Triennial IEP

Triennial IEP

Triennial IEP

The Triennial Individualized Education Program (IEP), also referred to as a triennial assessment or review, occurs every three years. Students who receive special education services must be reassessed during this time to determine their continued eligibility for services. The IEP team will work together to decide which assessments will be conducted during this triennial review. Additional reviews may be scheduled more frequently based on the student’s needs but cannot take place more than once a year without the consent of the parents and the district.

According to IDEA, students are allowed to be evaluated once per year, with the option for families or schools to request additional evaluations if new information is required before the triennial reevaluation.

If the school does not discuss a triennial evaluation, parents can talk to the IEP case manager. It is possible for parents and schools to agree in writing not to conduct a triennial reevaluation. After reviewing records and progress, the IEP team may determine sufficient data to support ongoing services and goal setting, in which case a reevaluation may not be necessary.

However, it is important to consider that three years is a significant amount of time. Even if it is evident that a student still qualifies for services, their needs and abilities may have evolved. A reevaluation can provide the IEP team with additional information to determine what should be included in the student’s IEP.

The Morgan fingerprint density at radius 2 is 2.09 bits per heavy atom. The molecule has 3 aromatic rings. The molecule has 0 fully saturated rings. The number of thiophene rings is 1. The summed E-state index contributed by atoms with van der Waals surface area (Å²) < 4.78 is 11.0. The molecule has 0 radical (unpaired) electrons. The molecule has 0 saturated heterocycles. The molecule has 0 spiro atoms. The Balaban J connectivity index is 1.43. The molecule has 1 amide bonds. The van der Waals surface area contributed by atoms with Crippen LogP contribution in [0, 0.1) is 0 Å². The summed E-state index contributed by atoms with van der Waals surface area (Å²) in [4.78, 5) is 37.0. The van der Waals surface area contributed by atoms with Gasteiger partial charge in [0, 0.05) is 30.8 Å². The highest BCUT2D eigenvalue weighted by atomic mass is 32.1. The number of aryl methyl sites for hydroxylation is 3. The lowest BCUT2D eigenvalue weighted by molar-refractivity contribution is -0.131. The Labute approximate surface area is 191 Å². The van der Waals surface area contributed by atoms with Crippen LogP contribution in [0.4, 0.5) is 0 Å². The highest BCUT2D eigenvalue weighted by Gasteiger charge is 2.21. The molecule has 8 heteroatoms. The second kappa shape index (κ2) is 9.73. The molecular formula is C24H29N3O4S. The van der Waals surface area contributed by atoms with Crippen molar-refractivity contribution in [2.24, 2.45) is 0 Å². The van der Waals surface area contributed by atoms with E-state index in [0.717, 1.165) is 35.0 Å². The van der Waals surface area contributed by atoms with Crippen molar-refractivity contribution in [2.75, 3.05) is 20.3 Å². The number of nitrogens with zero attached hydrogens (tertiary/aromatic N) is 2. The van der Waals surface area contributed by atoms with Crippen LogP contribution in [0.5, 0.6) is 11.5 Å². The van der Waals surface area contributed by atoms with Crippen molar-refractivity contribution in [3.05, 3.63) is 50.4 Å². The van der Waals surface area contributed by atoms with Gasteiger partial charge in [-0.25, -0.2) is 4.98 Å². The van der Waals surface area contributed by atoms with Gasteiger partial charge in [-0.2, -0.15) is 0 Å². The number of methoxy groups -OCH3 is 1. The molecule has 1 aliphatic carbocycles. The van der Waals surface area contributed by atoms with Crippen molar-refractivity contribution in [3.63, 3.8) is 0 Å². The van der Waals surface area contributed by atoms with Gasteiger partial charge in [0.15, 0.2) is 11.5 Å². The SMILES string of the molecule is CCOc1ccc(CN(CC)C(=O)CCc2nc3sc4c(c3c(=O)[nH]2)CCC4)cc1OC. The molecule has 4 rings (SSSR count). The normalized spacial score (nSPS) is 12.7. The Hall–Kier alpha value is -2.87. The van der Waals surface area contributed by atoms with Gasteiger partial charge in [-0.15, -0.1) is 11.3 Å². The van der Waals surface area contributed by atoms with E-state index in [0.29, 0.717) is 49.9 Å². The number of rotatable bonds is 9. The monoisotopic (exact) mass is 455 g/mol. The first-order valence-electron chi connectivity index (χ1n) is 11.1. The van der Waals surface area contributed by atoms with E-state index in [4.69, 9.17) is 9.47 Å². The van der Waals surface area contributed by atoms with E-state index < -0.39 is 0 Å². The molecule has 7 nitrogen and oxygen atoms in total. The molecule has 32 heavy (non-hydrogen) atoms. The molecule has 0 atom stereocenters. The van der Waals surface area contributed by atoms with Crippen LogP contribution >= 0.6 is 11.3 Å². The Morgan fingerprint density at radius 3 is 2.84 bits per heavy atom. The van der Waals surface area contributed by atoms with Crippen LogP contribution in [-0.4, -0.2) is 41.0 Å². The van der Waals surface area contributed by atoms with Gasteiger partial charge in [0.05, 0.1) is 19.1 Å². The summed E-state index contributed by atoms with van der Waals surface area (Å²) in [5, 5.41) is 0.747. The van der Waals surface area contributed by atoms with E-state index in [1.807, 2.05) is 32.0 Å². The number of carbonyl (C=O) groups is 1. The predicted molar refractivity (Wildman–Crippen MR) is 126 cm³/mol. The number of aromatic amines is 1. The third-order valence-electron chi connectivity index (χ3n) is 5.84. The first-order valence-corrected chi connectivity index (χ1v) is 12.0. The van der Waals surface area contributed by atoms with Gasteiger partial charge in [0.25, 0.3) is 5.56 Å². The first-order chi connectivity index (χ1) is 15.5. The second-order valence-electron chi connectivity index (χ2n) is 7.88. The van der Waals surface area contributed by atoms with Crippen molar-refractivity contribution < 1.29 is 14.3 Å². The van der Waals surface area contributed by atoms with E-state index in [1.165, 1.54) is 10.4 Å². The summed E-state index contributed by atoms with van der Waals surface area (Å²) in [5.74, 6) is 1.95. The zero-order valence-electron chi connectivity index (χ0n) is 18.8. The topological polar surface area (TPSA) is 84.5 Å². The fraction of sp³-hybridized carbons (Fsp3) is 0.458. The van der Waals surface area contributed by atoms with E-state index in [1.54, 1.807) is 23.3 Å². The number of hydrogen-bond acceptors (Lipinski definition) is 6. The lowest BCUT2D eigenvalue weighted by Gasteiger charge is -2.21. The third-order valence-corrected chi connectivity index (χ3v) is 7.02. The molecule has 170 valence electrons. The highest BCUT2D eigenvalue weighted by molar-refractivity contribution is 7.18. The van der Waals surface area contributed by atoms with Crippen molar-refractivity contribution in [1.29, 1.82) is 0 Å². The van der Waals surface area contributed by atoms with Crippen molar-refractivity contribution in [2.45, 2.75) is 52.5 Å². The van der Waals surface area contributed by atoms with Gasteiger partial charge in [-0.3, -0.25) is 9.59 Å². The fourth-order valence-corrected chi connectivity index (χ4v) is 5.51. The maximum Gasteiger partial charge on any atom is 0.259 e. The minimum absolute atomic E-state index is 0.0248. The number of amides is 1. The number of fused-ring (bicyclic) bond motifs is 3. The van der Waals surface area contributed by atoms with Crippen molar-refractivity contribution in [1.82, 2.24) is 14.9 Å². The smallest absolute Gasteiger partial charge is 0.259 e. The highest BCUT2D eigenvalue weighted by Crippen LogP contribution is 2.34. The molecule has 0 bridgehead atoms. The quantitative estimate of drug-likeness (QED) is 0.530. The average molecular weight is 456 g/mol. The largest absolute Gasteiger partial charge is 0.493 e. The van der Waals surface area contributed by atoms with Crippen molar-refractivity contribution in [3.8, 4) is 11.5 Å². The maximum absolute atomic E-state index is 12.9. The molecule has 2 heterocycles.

Triennial IEP Assessment and Meeting Guidelines:

  • 60 days before the triennial IEP meeting to begin assessments
  • 15 calendar days to propose a plan for re-assessment
  • 60 calendar days after the parent agrees to the assessment plan to hold an IEP meeting to review the results

*These guidelines might vary from state to state

There are two types of reevaluations:

  • Triennial reevaluation (three-year review)
  • Parent or Teacher requested reevaluation

Reasons to request a reevaluation

A reevaluation can provide additional information to the IEP team. For instance, if a student with Attention Deficit Hyperactivity Disorder (ADHD) has accommodations to aid in their focus, but their impulsive behavior is also causing disruptions in the classroom, a behavior assessment might be necessary if it wasn’t included in the initial evaluation.

Some other reasons to reevaluate:

  • New areas of concern became clearer once a student got support.
  • The information from a previous evaluation didn’t address all the areas it needed to.
  • A student wasn’t found initially eligible but still struggles.

The Key Take-away

The triennial reevaluation aims to see if a student’s needs have changed. It’s also to see if they still qualify for special education services.

LeafWing can assist in providing a list of necessary services that must be established on your student’s IEP Plan to succeed in a school environment. Please reach out to your BCBA for assistance.

Other Assessments:

Independent Educational Evaluation (IEE)
Functional Behavioral Assessment (FBA)
Psychological evaluation
Psycho-educational testing
Classroom observation

Other Considerations:

IEP Transition Plan
Individual Transition Plan (ITP)

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